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Discussion Starter #1
I have a Glock 27 Gen 4. Have been having issues since it was new with occasional FTF. I originally thought it was cheap target ammo, as it wasn't doing it with Remington ultimate defense ammo. It seems to be about once in first 100 rounds at the range, then more often after 150 rounds. It has failed to fire with tulammo, Winchester target FMJ both 160 and 180 grain, CCI Brass, Remington ultimate defense, starfire, Winchester SXT, and the bass pro brand made by sellier and belloit. And perfecta too. It does click when trigger pressed, if I pull slide back enough for trigger reset it will then fire. Have tried a tungsten guide rod and ghost edge trigger connector with same results. Any suggestions would be appreciated
 

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Discussion Starter #2
It shows I have 1 reply, but I can't see reply. If you replied, sorry, can't see it. Maybe privacy settings?
 

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Discussion Starter #4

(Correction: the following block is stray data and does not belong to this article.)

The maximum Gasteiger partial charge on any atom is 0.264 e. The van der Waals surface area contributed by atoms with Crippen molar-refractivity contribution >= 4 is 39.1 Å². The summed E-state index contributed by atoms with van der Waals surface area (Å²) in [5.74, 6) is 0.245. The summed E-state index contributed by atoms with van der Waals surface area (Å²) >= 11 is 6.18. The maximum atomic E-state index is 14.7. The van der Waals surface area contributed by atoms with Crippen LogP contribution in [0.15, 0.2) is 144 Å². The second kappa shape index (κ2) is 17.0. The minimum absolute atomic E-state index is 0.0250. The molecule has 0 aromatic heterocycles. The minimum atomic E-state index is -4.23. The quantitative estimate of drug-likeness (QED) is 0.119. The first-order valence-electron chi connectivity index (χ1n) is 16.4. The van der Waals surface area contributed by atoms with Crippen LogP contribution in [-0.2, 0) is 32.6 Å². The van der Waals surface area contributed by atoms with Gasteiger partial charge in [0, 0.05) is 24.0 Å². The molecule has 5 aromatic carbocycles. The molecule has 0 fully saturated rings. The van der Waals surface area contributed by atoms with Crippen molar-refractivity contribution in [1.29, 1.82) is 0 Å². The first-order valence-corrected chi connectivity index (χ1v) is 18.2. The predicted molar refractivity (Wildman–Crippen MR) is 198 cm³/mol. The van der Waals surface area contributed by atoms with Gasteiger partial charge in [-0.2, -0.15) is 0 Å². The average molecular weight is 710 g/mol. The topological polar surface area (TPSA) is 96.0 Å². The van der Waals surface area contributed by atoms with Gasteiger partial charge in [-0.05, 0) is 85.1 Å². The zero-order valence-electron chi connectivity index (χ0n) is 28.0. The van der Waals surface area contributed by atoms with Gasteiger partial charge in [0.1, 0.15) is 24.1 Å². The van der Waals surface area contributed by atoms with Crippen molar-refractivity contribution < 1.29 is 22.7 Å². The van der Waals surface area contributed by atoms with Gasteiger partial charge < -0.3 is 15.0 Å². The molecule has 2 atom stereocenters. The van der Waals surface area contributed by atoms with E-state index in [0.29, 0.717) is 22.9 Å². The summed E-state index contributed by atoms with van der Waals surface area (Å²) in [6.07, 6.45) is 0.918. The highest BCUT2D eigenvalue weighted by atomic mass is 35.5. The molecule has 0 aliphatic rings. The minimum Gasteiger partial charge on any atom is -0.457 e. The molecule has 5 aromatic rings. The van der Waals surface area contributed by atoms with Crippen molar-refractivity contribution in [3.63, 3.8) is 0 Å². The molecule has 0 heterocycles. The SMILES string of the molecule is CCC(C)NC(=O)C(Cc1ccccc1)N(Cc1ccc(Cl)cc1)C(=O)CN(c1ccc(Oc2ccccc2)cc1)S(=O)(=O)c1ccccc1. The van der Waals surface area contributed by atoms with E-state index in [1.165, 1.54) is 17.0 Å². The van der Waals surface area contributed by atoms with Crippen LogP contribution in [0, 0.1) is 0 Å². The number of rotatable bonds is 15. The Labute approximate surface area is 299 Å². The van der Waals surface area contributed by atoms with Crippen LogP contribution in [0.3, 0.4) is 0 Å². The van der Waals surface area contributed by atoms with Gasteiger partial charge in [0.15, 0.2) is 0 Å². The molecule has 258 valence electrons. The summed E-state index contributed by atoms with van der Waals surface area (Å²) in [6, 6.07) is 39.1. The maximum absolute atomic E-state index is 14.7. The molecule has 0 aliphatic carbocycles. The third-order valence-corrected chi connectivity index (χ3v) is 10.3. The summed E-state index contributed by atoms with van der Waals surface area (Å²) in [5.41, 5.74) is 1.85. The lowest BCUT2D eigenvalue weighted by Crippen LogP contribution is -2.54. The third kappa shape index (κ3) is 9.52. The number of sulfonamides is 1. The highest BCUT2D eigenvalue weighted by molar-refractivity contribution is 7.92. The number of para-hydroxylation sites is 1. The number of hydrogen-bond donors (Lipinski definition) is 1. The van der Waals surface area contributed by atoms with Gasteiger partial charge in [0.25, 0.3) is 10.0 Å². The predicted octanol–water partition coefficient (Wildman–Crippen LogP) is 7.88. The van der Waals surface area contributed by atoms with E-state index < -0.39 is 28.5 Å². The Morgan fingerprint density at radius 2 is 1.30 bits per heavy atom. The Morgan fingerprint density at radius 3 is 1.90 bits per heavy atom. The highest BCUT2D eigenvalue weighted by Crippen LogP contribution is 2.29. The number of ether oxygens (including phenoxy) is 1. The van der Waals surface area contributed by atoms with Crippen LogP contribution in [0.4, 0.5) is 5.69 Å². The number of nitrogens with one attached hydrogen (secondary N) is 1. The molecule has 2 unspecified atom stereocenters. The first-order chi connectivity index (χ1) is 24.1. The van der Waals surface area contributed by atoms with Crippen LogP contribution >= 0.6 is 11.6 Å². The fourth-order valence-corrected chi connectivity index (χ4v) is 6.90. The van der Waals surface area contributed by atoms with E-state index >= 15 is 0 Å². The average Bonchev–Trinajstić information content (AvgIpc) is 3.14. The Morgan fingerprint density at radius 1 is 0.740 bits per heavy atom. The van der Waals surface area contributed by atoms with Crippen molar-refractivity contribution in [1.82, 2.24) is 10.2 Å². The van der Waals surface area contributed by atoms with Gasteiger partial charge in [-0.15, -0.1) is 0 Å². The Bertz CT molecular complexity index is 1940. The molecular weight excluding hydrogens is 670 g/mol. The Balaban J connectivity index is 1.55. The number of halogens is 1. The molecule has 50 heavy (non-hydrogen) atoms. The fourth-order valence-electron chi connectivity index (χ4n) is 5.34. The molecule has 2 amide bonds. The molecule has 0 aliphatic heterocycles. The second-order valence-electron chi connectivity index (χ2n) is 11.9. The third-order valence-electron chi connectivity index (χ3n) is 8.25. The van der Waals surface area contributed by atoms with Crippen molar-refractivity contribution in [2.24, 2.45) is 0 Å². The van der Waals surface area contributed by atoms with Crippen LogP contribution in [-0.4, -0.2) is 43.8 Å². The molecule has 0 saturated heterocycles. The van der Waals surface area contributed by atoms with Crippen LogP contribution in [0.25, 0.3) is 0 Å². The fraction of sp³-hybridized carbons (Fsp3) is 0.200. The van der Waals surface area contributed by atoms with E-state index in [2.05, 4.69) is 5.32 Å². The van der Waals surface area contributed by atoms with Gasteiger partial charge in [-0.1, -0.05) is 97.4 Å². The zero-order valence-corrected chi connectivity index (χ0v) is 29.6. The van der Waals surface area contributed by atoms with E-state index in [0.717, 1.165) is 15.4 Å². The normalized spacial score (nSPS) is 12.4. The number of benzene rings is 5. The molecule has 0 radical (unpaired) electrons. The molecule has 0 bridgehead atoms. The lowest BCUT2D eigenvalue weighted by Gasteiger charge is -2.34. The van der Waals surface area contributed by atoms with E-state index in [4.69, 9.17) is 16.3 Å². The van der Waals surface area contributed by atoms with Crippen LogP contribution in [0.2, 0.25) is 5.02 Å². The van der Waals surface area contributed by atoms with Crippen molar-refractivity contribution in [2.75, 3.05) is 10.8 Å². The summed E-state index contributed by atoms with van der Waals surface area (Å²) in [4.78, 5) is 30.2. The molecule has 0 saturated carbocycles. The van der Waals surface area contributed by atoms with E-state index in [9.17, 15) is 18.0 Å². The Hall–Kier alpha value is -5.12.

I viewed it, but didn't reply. That may be what you saw. I do not have an answer but I am sure Bob will be around shortly and can assist.
Thank you. It showed one view, and one reply. Probably just a glitch. Just wanted to make sure if the answer to my prayers was out there I was able to read it. This is my second glock. My first was a 23 Gen 2 I think. Serial started with AKT. Never should have sold it. Probably 25000 rds and no malfunctions of any kind. Now this. Was about to sell this and get a S&W M&P 40C lol
 

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Discussion Starter #6
I am sure there is a simple fix. It's a Glock, it can't be that difficult to fix :)
I should have sent it in while under warranty. I have just sent other guns (not glocks) in before and gotten them back 3 weeks later saying there was nothing wrong. Then had same problem
 

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Failure to fire? Or failure to feed? Did you plunk test the ammo you used in the chamber? 99% of all gun issues are shooter induced. Put it all back to stock and hold your gun like this. Smaller Glocks are more sensitive to grip.

 

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Have been having issues since it was new with occasional FTF.

It has failed to fire...
Firearm induced (not ammo related) failure to fire is caused by a blockage of the firing pin, a defective firing pin, or a weak firing pin spring.